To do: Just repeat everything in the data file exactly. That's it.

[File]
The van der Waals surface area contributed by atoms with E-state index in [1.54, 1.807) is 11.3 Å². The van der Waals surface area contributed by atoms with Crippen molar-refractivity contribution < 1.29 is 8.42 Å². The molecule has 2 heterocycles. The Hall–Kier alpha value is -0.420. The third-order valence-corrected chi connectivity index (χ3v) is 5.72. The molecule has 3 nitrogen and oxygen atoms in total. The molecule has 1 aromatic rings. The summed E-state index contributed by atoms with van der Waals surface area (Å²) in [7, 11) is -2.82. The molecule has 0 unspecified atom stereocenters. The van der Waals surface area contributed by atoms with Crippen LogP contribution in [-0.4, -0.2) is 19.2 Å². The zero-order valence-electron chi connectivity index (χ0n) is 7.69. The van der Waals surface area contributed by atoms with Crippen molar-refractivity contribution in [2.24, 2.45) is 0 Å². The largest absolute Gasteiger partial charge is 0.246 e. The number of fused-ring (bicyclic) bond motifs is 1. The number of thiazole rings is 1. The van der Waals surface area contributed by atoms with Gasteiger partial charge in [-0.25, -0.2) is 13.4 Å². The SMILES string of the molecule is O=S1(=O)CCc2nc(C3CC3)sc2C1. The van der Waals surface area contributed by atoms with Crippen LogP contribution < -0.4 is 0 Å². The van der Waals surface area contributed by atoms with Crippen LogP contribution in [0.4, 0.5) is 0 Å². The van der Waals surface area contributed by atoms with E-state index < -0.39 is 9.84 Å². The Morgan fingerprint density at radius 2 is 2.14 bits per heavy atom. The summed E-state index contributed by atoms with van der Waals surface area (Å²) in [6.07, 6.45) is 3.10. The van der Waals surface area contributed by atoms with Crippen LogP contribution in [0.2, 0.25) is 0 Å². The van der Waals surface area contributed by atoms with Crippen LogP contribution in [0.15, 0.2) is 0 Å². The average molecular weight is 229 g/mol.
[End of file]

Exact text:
The van der Waals surface area contributed by atoms with E-state index in [1.54, 1.807) is 11.3 Å². The van der Waals surface area contributed by atoms with Crippen molar-refractivity contribution < 1.29 is 8.42 Å². The molecule has 2 heterocycles. The Hall–Kier alpha value is -0.420. The third-order valence-corrected chi connectivity index (χ3v) is 5.72. The molecule has 3 nitrogen and oxygen atoms in total. The molecule has 1 aromatic rings. The summed E-state index contributed by atoms with van der Waals surface area (Å²) in [7, 11) is -2.82. The molecule has 0 unspecified atom stereocenters. The van der Waals surface area contributed by atoms with Crippen LogP contribution in [-0.4, -0.2) is 19.2 Å². The zero-order valence-electron chi connectivity index (χ0n) is 7.69. The van der Waals surface area contributed by atoms with Crippen molar-refractivity contribution in [2.24, 2.45) is 0 Å². The largest absolute Gasteiger partial charge is 0.246 e. The number of fused-ring (bicyclic) bond motifs is 1. The number of thiazole rings is 1. The van der Waals surface area contributed by atoms with Gasteiger partial charge in [-0.25, -0.2) is 13.4 Å². The SMILES string of the molecule is O=S1(=O)CCc2nc(C3CC3)sc2C1. The van der Waals surface area contributed by atoms with Crippen LogP contribution < -0.4 is 0 Å². The van der Waals surface area contributed by atoms with Crippen LogP contribution in [0.4, 0.5) is 0 Å². The van der Waals surface area contributed by atoms with E-state index < -0.39 is 9.84 Å². The Morgan fingerprint density at radius 2 is 2.14 bits per heavy atom. The summed E-state index contributed by atoms with van der Waals surface area (Å²) in [6.07, 6.45) is 3.10. The van der Waals surface area contributed by atoms with Crippen LogP contribution in [0.2, 0.25) is 0 Å². The van der Waals surface area contributed by atoms with Crippen LogP contribution in [0.15, 0.2) is 0 Å². The average molecular weight is 229 g/mol.